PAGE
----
Skip to main content

California fires, from the Getty Center to Kincade, unleash another danger: Air pollution

Published on October 31, 2019

Aerial view of smoke from the 2017 fires in Napa and Sonoma Counties, California, on October 12.
Aerial view of smoke from the 2017 fires in Napa and Sonoma Counties, California, on October 12. Image Credit: Dicklyon. CC BY-SA 4.0

The defining story of the raging Sonoma and Los Angeles wildfires is one we’re barely talking about: Wildfire smoke, and its contribution to rising air pollution levels across much of the United States, is irreversibly harming human health. While the blazes may seem like a problem limited to California and the West Coast, it’s a dangerous and increasingly frequent contributor to the growing global scourge of air pollution that impacts us all.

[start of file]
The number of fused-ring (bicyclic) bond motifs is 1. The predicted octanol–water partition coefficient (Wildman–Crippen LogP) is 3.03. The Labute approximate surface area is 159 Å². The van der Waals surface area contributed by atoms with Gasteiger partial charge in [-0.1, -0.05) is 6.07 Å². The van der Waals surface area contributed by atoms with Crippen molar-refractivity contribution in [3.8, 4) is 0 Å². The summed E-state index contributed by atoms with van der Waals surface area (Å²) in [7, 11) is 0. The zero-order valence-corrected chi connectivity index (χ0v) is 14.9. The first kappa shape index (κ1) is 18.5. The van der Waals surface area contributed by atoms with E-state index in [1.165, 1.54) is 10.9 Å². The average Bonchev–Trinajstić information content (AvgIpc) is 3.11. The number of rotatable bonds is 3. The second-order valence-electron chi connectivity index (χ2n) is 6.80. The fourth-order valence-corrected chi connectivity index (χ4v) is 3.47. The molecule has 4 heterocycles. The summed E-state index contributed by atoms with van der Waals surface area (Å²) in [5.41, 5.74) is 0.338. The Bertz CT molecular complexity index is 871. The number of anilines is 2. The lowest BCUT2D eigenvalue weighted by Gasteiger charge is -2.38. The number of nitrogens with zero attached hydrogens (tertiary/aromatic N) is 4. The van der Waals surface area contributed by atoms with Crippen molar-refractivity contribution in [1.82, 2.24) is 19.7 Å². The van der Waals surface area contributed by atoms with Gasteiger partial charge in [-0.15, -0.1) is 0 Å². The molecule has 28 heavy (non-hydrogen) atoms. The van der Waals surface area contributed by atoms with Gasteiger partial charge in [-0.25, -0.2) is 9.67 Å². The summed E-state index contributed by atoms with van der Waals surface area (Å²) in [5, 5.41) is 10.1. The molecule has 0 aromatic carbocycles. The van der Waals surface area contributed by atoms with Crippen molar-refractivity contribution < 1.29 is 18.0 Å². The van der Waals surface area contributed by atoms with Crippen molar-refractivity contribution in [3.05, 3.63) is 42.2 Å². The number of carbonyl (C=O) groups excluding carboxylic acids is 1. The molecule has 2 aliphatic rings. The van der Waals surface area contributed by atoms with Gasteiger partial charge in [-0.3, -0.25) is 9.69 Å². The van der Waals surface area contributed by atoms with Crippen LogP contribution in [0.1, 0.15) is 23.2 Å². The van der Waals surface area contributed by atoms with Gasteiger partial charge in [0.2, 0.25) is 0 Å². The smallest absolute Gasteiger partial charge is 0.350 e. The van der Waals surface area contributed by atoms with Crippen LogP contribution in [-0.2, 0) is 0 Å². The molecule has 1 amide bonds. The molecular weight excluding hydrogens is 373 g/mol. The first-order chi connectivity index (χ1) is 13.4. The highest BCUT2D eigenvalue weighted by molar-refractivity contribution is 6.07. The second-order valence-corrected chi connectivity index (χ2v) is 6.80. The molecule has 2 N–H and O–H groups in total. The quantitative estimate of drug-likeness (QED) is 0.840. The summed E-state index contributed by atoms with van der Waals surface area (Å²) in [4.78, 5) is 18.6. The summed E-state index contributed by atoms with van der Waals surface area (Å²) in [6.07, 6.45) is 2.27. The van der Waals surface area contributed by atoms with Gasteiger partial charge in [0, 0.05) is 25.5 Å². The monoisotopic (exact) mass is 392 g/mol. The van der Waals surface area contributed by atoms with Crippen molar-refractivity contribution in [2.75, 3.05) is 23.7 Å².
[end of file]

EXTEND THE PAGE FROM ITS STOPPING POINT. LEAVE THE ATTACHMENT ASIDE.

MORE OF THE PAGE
It wasn’t long ago that the historically destructive Camp fire that raged near Chico, California, last fall resulted in nearby residents breathing air that was equivalent to smoking half a pack of cigarettes daily. At the time, the Environmental Protection Agency’s Air Quality Index found Chico’s pollution level to be 500 on a scale where 300 is deemed “hazardous” and even 150 is “unhealthy.”

And major American cities such as Seattle and San Francisco have been plagued by the worst air quality in the world for weeks at a time due to nearby infernos. Considering that air pollution from all causes is the fifth-leading risk factor for deaths worldwide (11th in America), resulting in an estimated 4.6 million fatalities, this should be alarming to all Americans — most especially, our elected leaders.


Continue reading at THINK for NBC News.

This article was written by Vin Gupta, assistant professor of Pulmonary and Critical Care Medicine at the University of Washington, and of Health Metrics Sciences at UW's Institute for Health Metrics and Evaluation.
Search by categories

Twitter Feed